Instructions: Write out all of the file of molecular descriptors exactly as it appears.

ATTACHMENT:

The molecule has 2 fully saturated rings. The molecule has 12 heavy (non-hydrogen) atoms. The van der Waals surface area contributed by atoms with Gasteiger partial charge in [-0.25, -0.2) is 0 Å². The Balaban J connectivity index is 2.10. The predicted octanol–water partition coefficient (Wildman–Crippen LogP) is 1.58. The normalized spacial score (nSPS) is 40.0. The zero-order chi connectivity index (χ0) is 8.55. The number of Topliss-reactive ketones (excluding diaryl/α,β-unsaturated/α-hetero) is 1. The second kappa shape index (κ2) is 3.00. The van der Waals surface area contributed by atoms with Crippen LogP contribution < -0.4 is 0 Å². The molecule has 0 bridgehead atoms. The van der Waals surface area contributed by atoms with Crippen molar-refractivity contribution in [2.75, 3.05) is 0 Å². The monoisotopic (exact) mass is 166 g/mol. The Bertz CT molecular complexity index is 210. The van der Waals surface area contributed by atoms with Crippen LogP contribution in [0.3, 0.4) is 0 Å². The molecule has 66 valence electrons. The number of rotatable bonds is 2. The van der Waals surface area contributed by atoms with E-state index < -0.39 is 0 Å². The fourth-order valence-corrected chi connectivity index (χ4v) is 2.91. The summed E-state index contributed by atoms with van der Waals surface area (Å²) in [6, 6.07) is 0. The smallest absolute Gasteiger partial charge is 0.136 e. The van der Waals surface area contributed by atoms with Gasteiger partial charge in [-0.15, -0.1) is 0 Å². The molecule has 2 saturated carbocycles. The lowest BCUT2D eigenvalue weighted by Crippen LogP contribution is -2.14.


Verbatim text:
The molecule has 2 fully saturated rings. The molecule has 12 heavy (non-hydrogen) atoms. The van der Waals surface area contributed by atoms with Gasteiger partial charge in [-0.25, -0.2) is 0 Å². The Balaban J connectivity index is 2.10. The predicted octanol–water partition coefficient (Wildman–Crippen LogP) is 1.58. The normalized spacial score (nSPS) is 40.0. The zero-order chi connectivity index (χ0) is 8.55. The number of Topliss-reactive ketones (excluding diaryl/α,β-unsaturated/α-hetero) is 1. The second kappa shape index (κ2) is 3.00. The van der Waals surface area contributed by atoms with Crippen LogP contribution < -0.4 is 0 Å². The molecule has 0 bridgehead atoms. The van der Waals surface area contributed by atoms with Crippen molar-refractivity contribution in [2.75, 3.05) is 0 Å². The monoisotopic (exact) mass is 166 g/mol. The Bertz CT molecular complexity index is 210. The van der Waals surface area contributed by atoms with Crippen LogP contribution in [0.3, 0.4) is 0 Å². The molecule has 66 valence electrons. The number of rotatable bonds is 2. The van der Waals surface area contributed by atoms with E-state index < -0.39 is 0 Å². The fourth-order valence-corrected chi connectivity index (χ4v) is 2.91. The summed E-state index contributed by atoms with van der Waals surface area (Å²) in [6, 6.07) is 0. The smallest absolute Gasteiger partial charge is 0.136 e. The van der Waals surface area contributed by atoms with Gasteiger partial charge in [-0.15, -0.1) is 0 Å². The molecule has 2 saturated carbocycles. The lowest BCUT2D eigenvalue weighted by Crippen LogP contribution is -2.14.